Nisei Soldiers Break Their Silence: Coming Home to Hood River (Scott and Laurie Oki Series in Asian American Studies)
Nisei Soldiers Break Their Silence is a compelling story of courage, community, endurance, and reparation. It shares the experiences of Japanese Americans (Nisei) who served in the U.S. Army during World War II, fighting on the front lines in Italy and France, serving as linguists in the South Pacific, and working as cooks and medics. The soldiers were from Hood River, Oregon, where their families were landowners and fruit growers. Town leaders, including veterans' groups, attempted to prevent their return after the war and stripped their names from the local war memorial. All of the soldiers were American citizens, but their parents were Japanese immigrants and had been imprisoned in camps as a consequence of Executive Order 9066. The racist homecoming that the Hood River Japanese American soldiers received was decried across the nation.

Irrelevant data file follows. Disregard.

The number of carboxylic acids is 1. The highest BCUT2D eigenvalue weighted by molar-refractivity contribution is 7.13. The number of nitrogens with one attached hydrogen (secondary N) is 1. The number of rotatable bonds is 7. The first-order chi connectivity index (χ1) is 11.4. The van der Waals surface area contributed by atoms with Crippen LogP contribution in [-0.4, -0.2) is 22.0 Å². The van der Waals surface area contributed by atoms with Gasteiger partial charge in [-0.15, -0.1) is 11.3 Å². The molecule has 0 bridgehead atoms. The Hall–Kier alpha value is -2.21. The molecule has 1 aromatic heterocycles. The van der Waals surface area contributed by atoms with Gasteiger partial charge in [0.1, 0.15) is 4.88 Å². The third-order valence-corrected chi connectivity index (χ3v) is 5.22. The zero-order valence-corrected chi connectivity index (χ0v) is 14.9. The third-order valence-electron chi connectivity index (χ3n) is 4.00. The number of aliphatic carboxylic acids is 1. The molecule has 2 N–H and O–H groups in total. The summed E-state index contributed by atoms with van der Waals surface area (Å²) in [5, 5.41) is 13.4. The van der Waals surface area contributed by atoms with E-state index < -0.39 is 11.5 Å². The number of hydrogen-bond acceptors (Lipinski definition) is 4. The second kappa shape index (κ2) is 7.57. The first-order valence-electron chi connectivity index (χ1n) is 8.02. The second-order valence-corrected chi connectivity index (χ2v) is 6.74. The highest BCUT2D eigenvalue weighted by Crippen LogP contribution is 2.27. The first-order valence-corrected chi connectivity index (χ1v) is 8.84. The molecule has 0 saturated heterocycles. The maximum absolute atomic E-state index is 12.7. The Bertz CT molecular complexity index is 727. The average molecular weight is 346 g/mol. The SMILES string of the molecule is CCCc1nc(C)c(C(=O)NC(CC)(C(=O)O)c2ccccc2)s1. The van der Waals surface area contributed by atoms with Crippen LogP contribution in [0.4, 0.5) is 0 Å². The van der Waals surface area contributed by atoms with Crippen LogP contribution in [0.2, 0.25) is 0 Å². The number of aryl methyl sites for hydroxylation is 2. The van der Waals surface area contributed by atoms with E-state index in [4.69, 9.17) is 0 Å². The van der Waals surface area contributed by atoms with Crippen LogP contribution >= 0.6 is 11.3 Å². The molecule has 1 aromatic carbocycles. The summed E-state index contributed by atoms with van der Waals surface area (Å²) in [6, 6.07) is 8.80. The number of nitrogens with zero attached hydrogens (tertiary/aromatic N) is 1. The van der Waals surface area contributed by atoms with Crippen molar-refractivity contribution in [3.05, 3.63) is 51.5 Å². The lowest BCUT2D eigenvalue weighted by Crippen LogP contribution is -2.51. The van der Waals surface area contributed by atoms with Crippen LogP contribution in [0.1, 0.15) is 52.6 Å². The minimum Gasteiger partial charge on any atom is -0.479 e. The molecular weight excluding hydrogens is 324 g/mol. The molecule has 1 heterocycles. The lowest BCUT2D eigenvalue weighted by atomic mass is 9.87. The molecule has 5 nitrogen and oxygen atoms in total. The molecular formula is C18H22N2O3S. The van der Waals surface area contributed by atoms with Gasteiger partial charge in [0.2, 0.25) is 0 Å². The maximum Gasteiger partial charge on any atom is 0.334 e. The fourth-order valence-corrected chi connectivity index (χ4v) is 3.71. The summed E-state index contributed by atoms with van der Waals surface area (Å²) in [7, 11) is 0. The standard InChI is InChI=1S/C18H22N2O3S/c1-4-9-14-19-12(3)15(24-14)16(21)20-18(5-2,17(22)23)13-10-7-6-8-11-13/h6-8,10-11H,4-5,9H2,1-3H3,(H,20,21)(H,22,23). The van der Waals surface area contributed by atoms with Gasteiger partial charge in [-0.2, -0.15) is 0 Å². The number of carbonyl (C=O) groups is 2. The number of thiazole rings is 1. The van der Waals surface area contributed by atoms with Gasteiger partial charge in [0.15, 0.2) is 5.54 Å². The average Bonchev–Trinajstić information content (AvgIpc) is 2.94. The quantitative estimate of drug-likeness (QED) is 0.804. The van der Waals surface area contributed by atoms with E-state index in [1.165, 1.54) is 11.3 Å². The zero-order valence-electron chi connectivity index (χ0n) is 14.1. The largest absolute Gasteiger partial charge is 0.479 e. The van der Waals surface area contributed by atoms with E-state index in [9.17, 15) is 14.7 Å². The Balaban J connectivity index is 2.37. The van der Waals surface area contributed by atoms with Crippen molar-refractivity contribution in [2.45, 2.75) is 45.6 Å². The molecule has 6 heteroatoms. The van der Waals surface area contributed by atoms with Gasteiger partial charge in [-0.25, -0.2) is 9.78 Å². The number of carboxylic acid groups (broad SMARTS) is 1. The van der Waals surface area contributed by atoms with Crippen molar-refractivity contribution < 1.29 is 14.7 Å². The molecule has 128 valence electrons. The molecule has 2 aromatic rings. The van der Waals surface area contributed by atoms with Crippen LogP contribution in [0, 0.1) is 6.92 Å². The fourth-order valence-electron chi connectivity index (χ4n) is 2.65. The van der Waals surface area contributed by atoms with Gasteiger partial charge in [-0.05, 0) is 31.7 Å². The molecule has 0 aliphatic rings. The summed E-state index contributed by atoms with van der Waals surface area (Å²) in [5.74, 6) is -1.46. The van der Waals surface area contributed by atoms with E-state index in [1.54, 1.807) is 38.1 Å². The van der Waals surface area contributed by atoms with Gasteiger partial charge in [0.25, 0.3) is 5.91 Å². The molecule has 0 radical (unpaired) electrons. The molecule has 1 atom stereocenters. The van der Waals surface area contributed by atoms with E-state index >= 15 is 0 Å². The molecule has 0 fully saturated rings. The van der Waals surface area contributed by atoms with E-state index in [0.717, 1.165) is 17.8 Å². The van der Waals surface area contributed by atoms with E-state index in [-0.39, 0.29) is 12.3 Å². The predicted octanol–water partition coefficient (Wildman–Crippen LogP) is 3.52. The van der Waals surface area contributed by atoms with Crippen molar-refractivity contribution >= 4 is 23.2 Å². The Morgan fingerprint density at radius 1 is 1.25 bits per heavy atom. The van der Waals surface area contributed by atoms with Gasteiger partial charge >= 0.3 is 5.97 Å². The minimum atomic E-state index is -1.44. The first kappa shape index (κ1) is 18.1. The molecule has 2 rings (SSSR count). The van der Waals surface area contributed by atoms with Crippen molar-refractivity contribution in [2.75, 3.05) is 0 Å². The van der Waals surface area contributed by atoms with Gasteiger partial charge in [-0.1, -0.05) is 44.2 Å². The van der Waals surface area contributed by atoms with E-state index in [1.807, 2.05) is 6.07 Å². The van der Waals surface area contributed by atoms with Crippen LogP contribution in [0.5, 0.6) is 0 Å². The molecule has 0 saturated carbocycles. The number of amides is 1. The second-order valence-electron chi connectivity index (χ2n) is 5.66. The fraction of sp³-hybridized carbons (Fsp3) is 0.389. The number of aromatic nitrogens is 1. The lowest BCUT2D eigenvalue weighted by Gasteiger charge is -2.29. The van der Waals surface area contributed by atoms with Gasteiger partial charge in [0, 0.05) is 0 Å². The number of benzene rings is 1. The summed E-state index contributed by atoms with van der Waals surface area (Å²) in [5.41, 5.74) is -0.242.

Linda Tamura, who grew up in Hood River and whose father was a veteran of the war, conducted extensive oral histories with the veterans, their families, and members of the community. She had access to hundreds of recently uncovered letters and documents from private files of a local veterans' group that led the campaign against the Japanese American soldiers. This book also includes the little known story of local Nisei veterans who spent 40 years appealing their convictions for insubordination.
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